As a visual artist I often wear many hats that include both art and design disciplines.  Photography is my true passion, yet graphic design has always been a keen interest over these past years.  So much in fact that I have pursued multiple academic courses to further my knowledge and practice of graphic design.

My book, Typography: A Journal of Inspiration may be of interest to those who seek visual inspiration in typography; particularly beginning students and emerging graphic designers.  If not for you, then feel free to pass this post/link to those so inclined.

Tuesday, June 23, 2015

Award Winner: 2015 PX3 Award

Proud to announce that my image, Wildwood 2 from my Aerial Arboretum portfolio won a 2015 PX3 Award, Honorable Mention in the Nature category.  It's quite an honor to be among such celebrated photographers on a global stage.

The "Prix de la Photographie, Paris" (Px3) strives to promote the appreciation of photography, to discover emerging talent, and introduce photographers from around the world to the artistic community of Paris. Selection of work from this competition are displayed in Paris and published in Px3 Annual Book.  Juried by leading editors, publishers, curators, gallery owners, consultants, creative directors, and art directors, Px3 brings the best of photography from across the globe to Paris.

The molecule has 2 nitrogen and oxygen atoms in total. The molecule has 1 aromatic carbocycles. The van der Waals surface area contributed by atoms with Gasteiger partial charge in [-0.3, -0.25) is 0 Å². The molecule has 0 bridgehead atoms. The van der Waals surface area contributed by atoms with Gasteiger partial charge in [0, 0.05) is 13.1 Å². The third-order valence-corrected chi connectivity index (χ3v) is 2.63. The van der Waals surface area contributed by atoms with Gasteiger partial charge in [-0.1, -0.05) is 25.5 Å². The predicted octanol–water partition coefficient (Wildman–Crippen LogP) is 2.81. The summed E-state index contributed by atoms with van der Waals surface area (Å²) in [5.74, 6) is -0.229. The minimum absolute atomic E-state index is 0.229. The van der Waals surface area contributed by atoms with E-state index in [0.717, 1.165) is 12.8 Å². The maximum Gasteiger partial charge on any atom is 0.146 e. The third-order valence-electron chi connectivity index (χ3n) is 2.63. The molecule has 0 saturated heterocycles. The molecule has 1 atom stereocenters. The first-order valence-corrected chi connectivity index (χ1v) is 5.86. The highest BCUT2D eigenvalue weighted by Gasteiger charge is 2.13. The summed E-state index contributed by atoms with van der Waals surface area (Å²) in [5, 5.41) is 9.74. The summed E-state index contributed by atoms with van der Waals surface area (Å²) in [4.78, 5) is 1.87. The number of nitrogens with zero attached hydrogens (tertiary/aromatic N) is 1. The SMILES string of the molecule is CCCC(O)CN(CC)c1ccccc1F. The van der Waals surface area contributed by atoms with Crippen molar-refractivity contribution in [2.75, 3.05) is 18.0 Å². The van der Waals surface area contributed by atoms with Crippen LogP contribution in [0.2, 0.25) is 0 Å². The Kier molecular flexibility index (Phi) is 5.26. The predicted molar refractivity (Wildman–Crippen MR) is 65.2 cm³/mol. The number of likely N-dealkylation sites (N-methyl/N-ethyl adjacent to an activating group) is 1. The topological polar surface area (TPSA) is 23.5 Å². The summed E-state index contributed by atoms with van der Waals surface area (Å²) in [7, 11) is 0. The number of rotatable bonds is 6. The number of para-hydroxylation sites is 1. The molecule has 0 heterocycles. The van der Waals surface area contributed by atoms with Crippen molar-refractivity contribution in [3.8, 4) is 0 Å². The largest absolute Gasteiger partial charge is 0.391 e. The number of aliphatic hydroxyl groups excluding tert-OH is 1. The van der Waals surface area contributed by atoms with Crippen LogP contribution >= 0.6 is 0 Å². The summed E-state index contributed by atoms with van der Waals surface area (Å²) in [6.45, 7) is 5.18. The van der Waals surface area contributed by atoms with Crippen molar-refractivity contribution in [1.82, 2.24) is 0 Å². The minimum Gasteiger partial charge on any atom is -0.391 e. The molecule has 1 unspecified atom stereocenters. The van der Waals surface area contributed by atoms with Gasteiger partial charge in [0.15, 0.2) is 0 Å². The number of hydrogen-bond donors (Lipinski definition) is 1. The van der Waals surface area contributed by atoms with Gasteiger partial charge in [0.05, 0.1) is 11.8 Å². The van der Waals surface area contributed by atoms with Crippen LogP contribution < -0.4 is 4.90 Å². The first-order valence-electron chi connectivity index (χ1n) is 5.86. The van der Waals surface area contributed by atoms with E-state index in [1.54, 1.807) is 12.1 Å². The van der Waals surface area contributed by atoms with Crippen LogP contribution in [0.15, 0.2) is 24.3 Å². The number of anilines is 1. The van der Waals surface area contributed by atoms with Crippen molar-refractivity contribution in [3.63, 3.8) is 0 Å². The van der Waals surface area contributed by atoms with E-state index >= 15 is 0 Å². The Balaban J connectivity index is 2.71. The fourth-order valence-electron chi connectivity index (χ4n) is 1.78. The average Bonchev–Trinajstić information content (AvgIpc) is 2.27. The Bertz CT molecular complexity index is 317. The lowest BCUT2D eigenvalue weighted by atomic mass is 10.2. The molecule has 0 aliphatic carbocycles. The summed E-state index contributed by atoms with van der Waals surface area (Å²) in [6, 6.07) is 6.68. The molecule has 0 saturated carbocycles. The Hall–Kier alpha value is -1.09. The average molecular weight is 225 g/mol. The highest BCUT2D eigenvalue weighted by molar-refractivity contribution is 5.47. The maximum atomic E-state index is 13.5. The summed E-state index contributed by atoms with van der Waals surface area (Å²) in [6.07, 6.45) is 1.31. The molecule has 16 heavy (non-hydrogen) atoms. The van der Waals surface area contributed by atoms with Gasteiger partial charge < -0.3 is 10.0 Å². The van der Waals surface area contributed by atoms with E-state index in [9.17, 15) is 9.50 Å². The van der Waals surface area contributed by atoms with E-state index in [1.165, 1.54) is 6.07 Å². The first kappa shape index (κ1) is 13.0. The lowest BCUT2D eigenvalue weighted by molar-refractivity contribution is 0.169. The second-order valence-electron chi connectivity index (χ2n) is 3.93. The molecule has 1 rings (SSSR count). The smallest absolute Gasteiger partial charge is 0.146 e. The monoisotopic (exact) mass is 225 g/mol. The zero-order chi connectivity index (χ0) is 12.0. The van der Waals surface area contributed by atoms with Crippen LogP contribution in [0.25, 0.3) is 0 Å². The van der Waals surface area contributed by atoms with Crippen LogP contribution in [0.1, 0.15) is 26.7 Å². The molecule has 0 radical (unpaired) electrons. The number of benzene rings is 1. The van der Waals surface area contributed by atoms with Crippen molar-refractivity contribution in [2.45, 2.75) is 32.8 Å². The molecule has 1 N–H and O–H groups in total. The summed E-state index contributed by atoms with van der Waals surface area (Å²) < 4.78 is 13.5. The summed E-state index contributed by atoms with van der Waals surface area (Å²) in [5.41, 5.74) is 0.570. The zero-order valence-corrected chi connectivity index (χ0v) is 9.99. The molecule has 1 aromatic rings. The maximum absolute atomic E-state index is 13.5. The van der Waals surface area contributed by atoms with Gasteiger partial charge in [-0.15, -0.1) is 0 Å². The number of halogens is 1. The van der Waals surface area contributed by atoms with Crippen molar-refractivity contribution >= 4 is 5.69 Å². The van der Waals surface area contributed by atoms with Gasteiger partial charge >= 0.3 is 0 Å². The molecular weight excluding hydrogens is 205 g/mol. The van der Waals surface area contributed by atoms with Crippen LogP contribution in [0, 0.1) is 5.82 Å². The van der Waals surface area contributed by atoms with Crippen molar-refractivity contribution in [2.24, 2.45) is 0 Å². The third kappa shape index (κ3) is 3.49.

Wildwood 2
@2014, Joanne Scherf

The following link will take you to the four images I entered, and featuring my winning image of Wildwood 2.

Monday, June 22, 2015

Professional Development: MacDowell Colony Residency